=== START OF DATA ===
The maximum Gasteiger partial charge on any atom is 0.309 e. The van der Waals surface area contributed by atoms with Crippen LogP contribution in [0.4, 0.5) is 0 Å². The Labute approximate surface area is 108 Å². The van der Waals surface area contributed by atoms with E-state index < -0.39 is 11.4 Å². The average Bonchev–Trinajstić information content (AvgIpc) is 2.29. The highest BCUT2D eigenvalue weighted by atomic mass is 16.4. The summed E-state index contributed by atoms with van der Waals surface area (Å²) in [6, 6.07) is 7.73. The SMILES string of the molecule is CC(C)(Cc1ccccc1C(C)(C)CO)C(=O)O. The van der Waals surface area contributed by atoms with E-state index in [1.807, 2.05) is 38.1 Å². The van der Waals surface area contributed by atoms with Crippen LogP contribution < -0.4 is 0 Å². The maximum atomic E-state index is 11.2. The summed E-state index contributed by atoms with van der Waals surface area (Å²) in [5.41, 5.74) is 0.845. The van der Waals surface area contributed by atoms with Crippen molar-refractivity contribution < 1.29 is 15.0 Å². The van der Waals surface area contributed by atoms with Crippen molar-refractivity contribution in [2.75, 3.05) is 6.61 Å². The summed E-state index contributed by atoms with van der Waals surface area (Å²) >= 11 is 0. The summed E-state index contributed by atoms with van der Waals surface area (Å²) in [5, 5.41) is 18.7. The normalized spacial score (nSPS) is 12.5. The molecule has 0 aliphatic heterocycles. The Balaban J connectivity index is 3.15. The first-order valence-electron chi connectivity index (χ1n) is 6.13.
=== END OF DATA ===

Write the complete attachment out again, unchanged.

The maximum Gasteiger partial charge on any atom is 0.309 e. The van der Waals surface area contributed by atoms with Crippen LogP contribution in [0.4, 0.5) is 0 Å². The Labute approximate surface area is 108 Å². The van der Waals surface area contributed by atoms with E-state index < -0.39 is 11.4 Å². The average Bonchev–Trinajstić information content (AvgIpc) is 2.29. The highest BCUT2D eigenvalue weighted by atomic mass is 16.4. The summed E-state index contributed by atoms with van der Waals surface area (Å²) in [6, 6.07) is 7.73. The SMILES string of the molecule is CC(C)(Cc1ccccc1C(C)(C)CO)C(=O)O. The van der Waals surface area contributed by atoms with E-state index in [1.807, 2.05) is 38.1 Å². The van der Waals surface area contributed by atoms with Crippen LogP contribution < -0.4 is 0 Å². The maximum atomic E-state index is 11.2. The summed E-state index contributed by atoms with van der Waals surface area (Å²) in [5.41, 5.74) is 0.845. The van der Waals surface area contributed by atoms with Crippen molar-refractivity contribution < 1.29 is 15.0 Å². The van der Waals surface area contributed by atoms with Crippen molar-refractivity contribution in [2.75, 3.05) is 6.61 Å². The summed E-state index contributed by atoms with van der Waals surface area (Å²) >= 11 is 0. The summed E-state index contributed by atoms with van der Waals surface area (Å²) in [5, 5.41) is 18.7. The normalized spacial score (nSPS) is 12.5. The molecule has 0 aliphatic heterocycles. The Balaban J connectivity index is 3.15. The first-order valence-electron chi connectivity index (χ1n) is 6.13.